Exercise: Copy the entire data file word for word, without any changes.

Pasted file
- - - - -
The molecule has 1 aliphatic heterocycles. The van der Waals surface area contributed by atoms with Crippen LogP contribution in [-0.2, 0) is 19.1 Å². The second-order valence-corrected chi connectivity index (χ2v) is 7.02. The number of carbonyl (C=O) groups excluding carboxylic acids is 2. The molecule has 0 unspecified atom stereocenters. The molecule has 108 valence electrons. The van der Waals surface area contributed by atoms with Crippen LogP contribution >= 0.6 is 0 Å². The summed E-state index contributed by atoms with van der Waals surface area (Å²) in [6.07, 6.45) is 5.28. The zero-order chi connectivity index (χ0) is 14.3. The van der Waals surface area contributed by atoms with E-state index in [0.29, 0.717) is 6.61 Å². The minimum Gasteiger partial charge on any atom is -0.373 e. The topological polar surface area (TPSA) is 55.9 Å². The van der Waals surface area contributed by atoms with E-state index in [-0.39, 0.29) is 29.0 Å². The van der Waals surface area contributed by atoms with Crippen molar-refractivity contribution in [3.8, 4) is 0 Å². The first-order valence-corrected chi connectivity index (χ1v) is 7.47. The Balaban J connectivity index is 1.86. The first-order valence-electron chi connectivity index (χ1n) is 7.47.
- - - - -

The molecule has 1 aliphatic heterocycles. The van der Waals surface area contributed by atoms with Crippen LogP contribution in [-0.2, 0) is 19.1 Å². The second-order valence-corrected chi connectivity index (χ2v) is 7.02. The number of carbonyl (C=O) groups excluding carboxylic acids is 2. The molecule has 0 unspecified atom stereocenters. The molecule has 108 valence electrons. The van der Waals surface area contributed by atoms with Crippen LogP contribution >= 0.6 is 0 Å². The summed E-state index contributed by atoms with van der Waals surface area (Å²) in [6.07, 6.45) is 5.28. The zero-order chi connectivity index (χ0) is 14.3. The van der Waals surface area contributed by atoms with E-state index in [0.29, 0.717) is 6.61 Å². The minimum Gasteiger partial charge on any atom is -0.373 e. The topological polar surface area (TPSA) is 55.9 Å². The van der Waals surface area contributed by atoms with E-state index in [-0.39, 0.29) is 29.0 Å². The van der Waals surface area contributed by atoms with Crippen molar-refractivity contribution in [3.8, 4) is 0 Å². The first-order valence-corrected chi connectivity index (χ1v) is 7.47. The Balaban J connectivity index is 1.86. The first-order valence-electron chi connectivity index (χ1n) is 7.47.